Judging by the enthusiastic reactions I’m seeing online, my opinion of Star Trek: Discovery is not going to be a popular one. I didn’t like it. Didn’t like it at all.
I don’t think these are spoilers, but just in case, it’s going below the fold.
Complaint #1: The Klingons were awful. Once again, they’ve unnecessarily redesigned the facial appliances they slap on their canonical opposition species, for no good reason. They just made ’em uglier.
Come up with an excuse and stick with it. It is legitimate to argue that your aliens need to be relatable (and within your budget), so just sticking a couple of cosmetic signifiers on them is fine. But these aliens still look cheap, like someone went crazy with the latex, and are still bipedal humanoids, but now all expression in their faces is lost and you’re sending the message that superficial appearances are all that matters. Bleh.
Related: the actors are speaking Klingon like they were forced to memorize random syllables off a cue card. They speak slowly, with frequent and seemingly pointless pauses. People (and aliens, I presume) who speak a foreign language do so fluidly and with a sophisticated pattern of expression. These mooks don’t.
Also related: the Federation Science Officer is so dang hideous and confusingly featured, with an uninterpretable face atop a generic and mundane human body, that I was uncomfortable watching him.
Complaint #2: Illogical plot points contrived for their pseudo-heroicism. Prime case: they’ve spotted a mysterious artifact deep in an asteroid belt. They can’t get a good look at it from their distance of 2000km away. So the show’s hero volunteers to get into a rocket propelled suit and fly in for a closer look, which they estimate will take 20 minutes to fly in and back. Which means she’s going to be piloting this suit through a ridiculously densely packed field of tumbling CGI boulders at 200km/minute (or, for you brutes who favor cloddish imperial units, over 7000 miles per hour). There were a few shots of her elegantly, and slowly, swooping around crashing space rocks. This does not compute.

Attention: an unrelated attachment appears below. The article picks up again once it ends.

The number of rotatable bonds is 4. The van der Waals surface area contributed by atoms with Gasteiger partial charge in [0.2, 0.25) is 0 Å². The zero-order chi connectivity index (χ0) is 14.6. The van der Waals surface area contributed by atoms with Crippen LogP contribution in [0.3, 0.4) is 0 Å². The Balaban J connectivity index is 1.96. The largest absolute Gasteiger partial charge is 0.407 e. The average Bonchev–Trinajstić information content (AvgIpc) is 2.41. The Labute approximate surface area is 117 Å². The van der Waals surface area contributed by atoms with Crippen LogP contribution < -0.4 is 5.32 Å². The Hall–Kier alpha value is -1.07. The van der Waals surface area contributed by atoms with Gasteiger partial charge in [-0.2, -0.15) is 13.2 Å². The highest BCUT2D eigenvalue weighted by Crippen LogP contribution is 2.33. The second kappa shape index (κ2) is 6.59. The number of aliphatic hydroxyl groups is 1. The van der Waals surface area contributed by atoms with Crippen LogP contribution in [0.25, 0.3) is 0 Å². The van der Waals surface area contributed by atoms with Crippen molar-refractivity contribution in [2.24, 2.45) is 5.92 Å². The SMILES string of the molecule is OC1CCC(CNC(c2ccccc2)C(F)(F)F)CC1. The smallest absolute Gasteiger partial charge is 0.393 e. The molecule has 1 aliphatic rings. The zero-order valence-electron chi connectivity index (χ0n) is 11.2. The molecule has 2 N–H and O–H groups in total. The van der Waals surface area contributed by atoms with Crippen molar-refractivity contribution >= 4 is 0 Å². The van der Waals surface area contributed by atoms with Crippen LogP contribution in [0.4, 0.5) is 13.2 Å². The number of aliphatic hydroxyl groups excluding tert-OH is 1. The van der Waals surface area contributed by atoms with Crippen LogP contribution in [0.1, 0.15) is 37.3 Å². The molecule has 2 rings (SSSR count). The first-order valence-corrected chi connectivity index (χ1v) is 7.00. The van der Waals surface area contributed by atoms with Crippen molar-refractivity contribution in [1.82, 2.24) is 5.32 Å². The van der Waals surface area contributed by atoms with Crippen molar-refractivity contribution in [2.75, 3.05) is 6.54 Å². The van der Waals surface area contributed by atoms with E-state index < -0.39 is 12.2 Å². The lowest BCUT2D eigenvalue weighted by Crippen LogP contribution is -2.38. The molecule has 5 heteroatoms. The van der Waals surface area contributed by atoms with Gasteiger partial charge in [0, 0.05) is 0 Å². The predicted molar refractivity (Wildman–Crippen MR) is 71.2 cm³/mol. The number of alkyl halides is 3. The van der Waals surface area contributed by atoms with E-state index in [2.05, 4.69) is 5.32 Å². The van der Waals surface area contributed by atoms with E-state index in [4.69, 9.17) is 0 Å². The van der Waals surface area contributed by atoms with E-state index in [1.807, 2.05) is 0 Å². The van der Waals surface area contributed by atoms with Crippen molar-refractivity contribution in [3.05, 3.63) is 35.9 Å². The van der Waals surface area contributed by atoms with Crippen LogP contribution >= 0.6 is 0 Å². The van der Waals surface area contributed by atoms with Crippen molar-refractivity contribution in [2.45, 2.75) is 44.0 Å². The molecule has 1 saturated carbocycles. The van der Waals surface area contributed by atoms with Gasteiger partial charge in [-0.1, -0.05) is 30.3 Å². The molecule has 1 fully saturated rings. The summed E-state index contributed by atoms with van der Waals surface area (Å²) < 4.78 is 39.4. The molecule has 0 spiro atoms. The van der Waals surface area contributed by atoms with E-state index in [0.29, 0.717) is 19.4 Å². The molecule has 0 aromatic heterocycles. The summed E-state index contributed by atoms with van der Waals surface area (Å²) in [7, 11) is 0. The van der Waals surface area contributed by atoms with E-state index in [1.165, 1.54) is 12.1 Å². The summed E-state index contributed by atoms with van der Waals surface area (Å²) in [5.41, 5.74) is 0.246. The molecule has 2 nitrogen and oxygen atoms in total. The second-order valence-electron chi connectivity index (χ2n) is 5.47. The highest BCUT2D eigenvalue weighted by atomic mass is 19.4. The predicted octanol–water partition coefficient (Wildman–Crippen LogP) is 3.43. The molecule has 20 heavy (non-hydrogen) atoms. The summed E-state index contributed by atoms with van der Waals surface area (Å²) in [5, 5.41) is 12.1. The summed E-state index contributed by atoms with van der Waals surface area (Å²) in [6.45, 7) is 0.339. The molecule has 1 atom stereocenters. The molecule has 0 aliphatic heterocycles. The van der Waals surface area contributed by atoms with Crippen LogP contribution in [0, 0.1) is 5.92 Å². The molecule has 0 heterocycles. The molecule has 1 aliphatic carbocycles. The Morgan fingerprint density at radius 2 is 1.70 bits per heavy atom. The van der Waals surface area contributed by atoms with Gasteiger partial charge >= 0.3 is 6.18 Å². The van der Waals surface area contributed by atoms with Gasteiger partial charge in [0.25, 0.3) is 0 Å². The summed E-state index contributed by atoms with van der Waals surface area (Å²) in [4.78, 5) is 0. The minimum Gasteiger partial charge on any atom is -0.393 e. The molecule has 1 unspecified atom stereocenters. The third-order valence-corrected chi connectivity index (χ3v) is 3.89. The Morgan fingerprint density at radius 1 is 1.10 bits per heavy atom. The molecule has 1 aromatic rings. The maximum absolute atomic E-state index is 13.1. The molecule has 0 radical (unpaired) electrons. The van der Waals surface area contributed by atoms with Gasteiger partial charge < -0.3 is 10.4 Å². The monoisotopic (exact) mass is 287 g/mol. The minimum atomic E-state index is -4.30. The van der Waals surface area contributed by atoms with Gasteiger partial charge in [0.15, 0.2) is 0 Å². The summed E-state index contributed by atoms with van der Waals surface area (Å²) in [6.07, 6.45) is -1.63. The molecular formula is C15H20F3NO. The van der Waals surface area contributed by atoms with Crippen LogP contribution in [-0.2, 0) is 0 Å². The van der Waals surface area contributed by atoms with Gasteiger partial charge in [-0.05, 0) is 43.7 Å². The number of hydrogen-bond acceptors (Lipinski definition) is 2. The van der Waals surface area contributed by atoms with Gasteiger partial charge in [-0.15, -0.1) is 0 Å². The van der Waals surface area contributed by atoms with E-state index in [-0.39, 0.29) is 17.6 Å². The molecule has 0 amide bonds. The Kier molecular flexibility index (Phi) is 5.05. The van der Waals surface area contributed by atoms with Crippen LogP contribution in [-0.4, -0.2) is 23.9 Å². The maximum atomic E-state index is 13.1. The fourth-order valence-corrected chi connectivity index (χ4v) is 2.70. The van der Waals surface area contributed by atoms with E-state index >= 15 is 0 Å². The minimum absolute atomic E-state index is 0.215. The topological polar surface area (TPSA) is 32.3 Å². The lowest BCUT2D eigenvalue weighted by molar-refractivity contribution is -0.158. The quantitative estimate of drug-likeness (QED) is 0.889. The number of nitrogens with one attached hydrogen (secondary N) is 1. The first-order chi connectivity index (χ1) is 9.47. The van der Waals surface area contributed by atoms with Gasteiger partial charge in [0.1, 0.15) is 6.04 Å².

Furthermore, she’s under a time limit. There’s deadly radiation out there! You’ve got to be back within 19 minutes or you’ll die. That’s not how radiation works. That’s not how any of this works.
The story would have been better served by sending a robot probe. Or better yet, just have the sensors detect that it’s a Klingon gadget over there. The deadly space walk served no purpose to the story at all, except to give the hero an opportunity to demonstrate how reckless and stupid she was.
Complaint #3: What kind of military outfit is this? The hero is insubordinate to the captain, because she thinks she understands Klingons better than the commanding officer of a starship. The captain takes her into a side room to chew her out, and the hero assaults her, knocks her out with a Vulcan nerve pinch, and walks back out to the bridge to start issuing orders to attack the Klingons.
This makes no sense. The hero is going to get a court martial (I know, in the Trek universe, these always end up vindicating the reckless ass, but still…), if she isn’t shot on sight. The show has lost all believability at this point, which is saying something for a show with the premise of spaceships running around meeting aliens.
Complaint #4: It was an hour-long show in which virtually nothing happens except to set up Episode #2, which you can see online by paying money to CBS’s subscription service. No, really: here’s the whole plot. Federation probe stops working. Starship flies out to see what happened. It’s Klingons! They’re surrounded! Pay us money to see what happens next!
I suppose the creators think there was some character development and background-building in there, but mostly what I learned is that Klingons have gotten uglier and inarticulate, while the Federation is crewed by incompetent bumbling assholes.
I have no interest in seeing episode #2, which is too bad. I was interested enough yesterday to sit through a chunk of 60 Minutes, delayed by a football game, to see it, and I suffered mightily for it (A McCain interview — please, he’s not a statesman, he’s the twit who wanted Sarah Palin for vice president, and a Frank Luntz panel designed to give idiots who voted for Trump equal weight with rational people). Also, goddamn commercials. There’s a reason I rarely watch broadcast TV anymore.
If Star Trek: Discovery is supposed to entice me back, it’s not going to work.